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Figure 1: Biodiversity dynamics associated with V6, ITS2, and D2 region, at domain (A) and phylum level (B). The mean of Chao1 index ± SEM are represented in the graph. Significance was assessed with Friedman test and signal test. p < 0.05 was set as statistic significant level.

Mentions: In order to assess the variations of microbial biodiversity, the Chao1 richness estimator was used to compare the three fermentation stages at both domain and phylum levels. In general, and as expected, a decrease of richness was observed over the spontaneous wine fermentation for both fungi and bacteria, at the analyzed taxonomical levels (domain and phylum; Figure 1). Considering the domain (Figure 1A), no significant differences were found for the three rDNA regions. At the phylum level, significant differences (p < 0.05) in the Basidiomycota between all stages of fermentation were observed (both for ITS2 and D2 regions), and in the Ascomycota population differences were between SF and EF, but not between IM and SF (Figure 1B). For the bacterial population, a decrease in biodiversity was observed but no significant differences were detected (V6 rDNA region). A clear relationship was observed between the microbial community biodiversity and the stage of fermentation. Interestingly, the variations of biodiversity, which were observed along the fermentation stages, revealed a higher impact on the structure of the eukaryotic population, when compared with the prokaryotic communities. Moreover, regarding the microbial biodiversity, the prokaryotic population was richer than the eukaryotic population.


Wine fermentation microbiome: a landscape from different Portuguese wine appellations.

Pinto C, Pinho D, Cardoso R, Custódio V, Fernandes J, Sousa S, Pinheiro M, Egas C, Gomes AC - Front Microbiol (2015)

Biodiversity dynamics associated with V6, ITS2, and D2 region, at domain (A) and phylum level (B). The mean of Chao1 index ± SEM are represented in the graph. Significance was assessed with Friedman test and signal test. p < 0.05 was set as statistic significant level.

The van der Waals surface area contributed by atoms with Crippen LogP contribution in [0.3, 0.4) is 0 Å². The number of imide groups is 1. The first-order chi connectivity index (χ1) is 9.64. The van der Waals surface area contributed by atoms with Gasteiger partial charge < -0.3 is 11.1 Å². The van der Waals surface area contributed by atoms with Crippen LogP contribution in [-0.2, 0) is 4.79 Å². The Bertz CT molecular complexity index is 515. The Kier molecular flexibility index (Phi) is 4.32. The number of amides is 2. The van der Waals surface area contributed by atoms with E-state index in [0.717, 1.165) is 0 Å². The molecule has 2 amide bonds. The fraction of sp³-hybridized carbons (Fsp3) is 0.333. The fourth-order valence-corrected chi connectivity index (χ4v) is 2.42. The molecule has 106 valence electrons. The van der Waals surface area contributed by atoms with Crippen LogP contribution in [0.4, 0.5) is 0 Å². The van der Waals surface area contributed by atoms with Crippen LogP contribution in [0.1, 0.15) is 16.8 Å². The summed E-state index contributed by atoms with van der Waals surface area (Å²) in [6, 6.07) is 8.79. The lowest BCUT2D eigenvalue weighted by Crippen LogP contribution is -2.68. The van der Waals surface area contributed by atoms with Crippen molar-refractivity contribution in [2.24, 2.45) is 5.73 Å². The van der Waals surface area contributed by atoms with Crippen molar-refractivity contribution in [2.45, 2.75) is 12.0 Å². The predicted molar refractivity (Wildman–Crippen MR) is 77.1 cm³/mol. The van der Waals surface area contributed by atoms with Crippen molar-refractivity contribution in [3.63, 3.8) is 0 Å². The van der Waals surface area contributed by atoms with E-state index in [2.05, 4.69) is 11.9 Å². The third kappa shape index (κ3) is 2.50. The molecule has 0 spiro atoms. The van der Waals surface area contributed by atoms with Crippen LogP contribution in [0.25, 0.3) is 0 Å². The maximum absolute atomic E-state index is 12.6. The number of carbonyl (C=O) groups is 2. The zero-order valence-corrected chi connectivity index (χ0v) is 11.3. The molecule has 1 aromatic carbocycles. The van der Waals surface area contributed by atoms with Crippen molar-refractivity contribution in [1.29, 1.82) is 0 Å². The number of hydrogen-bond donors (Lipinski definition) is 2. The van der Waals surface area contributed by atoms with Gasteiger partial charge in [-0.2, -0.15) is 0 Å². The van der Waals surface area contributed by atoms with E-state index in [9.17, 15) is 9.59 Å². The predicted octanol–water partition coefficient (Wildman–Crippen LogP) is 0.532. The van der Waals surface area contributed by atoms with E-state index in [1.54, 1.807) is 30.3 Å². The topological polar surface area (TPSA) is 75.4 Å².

© Copyright Policy
Related In: Results  -  Collection

License
Show All Figures
getmorefigures.php?uid=PMC4555975&req=5

Figure 1: Biodiversity dynamics associated with V6, ITS2, and D2 region, at domain (A) and phylum level (B). The mean of Chao1 index ± SEM are represented in the graph. Significance was assessed with Friedman test and signal test. p < 0.05 was set as statistic significant level.
Mentions: In order to assess the variations of microbial biodiversity, the Chao1 richness estimator was used to compare the three fermentation stages at both domain and phylum levels. In general, and as expected, a decrease of richness was observed over the spontaneous wine fermentation for both fungi and bacteria, at the analyzed taxonomical levels (domain and phylum; Figure 1). Considering the domain (Figure 1A), no significant differences were found for the three rDNA regions. At the phylum level, significant differences (p < 0.05) in the Basidiomycota between all stages of fermentation were observed (both for ITS2 and D2 regions), and in the Ascomycota population differences were between SF and EF, but not between IM and SF (Figure 1B). For the bacterial population, a decrease in biodiversity was observed but no significant differences were detected (V6 rDNA region). A clear relationship was observed between the microbial community biodiversity and the stage of fermentation. Interestingly, the variations of biodiversity, which were observed along the fermentation stages, revealed a higher impact on the structure of the eukaryotic population, when compared with the prokaryotic communities. Moreover, regarding the microbial biodiversity, the prokaryotic population was richer than the eukaryotic population.